Copa Holdings, parent of Panama’s Copa Airlines, achieved a small profit during the second quarter of 2021 as operations began to normalise following the long Covid-19-driven disruption.
But travel restrictions in many countries in Latin America are continuing to drag on the company’s ability to reinstate flights, preventing it from quickly returning to 2019 levels.
The Panama City-headquartered carrier earned a $28 million profit in three months ending on 30 June, it says on 5 August. Revenue for the quarter came in at $304 million, down 53% from the $645 million it earned in the same period in pre-coronavirus 2019.
But the two diverging trends that Copa reported in the first quarter – some countries opening travel, others locking down further – continues, chief executive Pedro Heilbron says during the company’s second-quarter earnings call.
“The story has not changed much. Several countries have maintained, and in some cases increased, travel restrictions, which has affected our ability to reinstate capacity,” Heilbron says. The industry, he adds, “still faces significant challenges” in Latin America.
“Practically every market has some sort of travel restrictions,” Heilbron says. Some countries have testing requirements, some require quarantines. “Where we are most affected is when countries like Argentina restrict the number of flights.”
“The open markets – like Brazil, Mexico and the US for most origins – those markets are seeing a faster recovery than the ones that have higher restrictions,” he adds.
Copa’s capacity during the second quarter was 48% its capacity in the same period in 2019, up from 39% in the first quarter of the year.
For the third quarter, the airline aims to fly 70% of 2019 capacity – which would be 50% more than in the second quarter. It expects third-quarter revenue will reach about $415 million, or about 58% of revenue during same period two years ago. Copa also hopes to be cash-neutral in the third quarter.
The airline sees its “Hub of the Americas” – Panama City’s Tocumen International airport – as a key advantage, enabling it to again connect secondary cities in the region not served by larger carriers.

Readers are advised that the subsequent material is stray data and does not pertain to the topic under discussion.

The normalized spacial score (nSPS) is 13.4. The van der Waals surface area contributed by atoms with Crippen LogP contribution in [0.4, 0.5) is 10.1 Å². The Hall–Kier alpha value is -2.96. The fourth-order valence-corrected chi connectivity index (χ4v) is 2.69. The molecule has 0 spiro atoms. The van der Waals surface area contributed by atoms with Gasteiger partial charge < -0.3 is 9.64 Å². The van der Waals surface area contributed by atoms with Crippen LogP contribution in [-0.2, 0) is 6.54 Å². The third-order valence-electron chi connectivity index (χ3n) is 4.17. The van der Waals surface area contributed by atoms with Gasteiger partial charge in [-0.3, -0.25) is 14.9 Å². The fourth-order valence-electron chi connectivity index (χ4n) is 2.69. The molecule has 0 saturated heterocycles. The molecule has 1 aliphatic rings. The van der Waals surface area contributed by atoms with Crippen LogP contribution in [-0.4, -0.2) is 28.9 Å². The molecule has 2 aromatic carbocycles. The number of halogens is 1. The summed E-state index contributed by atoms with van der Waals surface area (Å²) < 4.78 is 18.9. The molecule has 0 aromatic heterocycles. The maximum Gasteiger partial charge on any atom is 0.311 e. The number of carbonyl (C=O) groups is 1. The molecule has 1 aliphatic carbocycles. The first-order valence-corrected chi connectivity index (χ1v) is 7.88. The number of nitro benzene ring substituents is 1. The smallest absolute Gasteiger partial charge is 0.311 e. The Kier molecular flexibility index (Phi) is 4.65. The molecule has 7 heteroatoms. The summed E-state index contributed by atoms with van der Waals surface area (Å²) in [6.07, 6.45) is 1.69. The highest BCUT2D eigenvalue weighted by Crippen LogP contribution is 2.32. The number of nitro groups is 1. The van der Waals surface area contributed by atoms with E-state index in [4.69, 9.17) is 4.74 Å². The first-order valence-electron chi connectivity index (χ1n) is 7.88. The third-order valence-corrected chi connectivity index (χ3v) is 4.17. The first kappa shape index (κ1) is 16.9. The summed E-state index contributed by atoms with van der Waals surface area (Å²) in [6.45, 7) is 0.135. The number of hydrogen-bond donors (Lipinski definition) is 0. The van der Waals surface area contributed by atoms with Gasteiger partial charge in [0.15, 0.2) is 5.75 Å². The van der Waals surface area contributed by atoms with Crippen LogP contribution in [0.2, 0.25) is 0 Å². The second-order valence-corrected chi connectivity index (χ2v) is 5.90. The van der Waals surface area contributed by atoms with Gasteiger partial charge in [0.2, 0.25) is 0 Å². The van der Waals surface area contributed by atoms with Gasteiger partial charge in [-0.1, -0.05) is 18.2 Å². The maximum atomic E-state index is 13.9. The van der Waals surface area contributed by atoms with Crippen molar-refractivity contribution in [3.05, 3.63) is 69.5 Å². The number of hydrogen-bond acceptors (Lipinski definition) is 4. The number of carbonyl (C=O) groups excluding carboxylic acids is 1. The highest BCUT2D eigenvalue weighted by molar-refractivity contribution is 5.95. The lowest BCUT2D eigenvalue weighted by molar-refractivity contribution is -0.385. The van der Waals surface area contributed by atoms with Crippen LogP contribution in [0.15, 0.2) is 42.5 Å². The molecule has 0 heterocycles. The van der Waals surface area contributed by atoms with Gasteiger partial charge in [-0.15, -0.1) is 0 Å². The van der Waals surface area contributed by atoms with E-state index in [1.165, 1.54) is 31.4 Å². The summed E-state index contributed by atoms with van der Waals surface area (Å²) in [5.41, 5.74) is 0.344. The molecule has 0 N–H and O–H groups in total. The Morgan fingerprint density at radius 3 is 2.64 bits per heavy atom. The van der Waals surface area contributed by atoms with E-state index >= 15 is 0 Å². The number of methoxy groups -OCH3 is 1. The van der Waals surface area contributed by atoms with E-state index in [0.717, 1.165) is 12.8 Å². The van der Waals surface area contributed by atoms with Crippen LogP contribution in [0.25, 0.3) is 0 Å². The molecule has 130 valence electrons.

“It’s about rebuilding the hub… We believe the ramp-up of the hub and maintaining frequencies is very important in the future development of it,” says Copa’s chief financial officer Jose Montero.
“We think we have all the pieces in place to remain successful, even though we do expect more competition from others” as the industry rebuilds, Heilbron adds.
Copa ended the second quarter with a operating fleet of 81 aircraft, including 68 Boeing 737-800s and 13 737 Max 9s, the airline says. The carrier sold three Embraer 190s during the quarter; in July, its last E190 was delivered to a new owner.
During the quarter Copa also agreed to sell six of its 12 737-700s. The remaining six of that type are still in storage, according to Cirium fleets data. The rationale to keep the smaller 737 type is to maintain flexibility through the uneven post-coronavirus recovery, executives say.
“We are hedging our bets,” Heilbron says. “Those aircraft are owned and paid for, and not very expensive. They have the same great reliability as the rest of the fleet, the cost of keeping those aircraft is nothing, and the cost of being short aircraft could be very high.”
Copa intends to deploy 737-700s on routes that had previously been the mainstay of its E190s, he adds.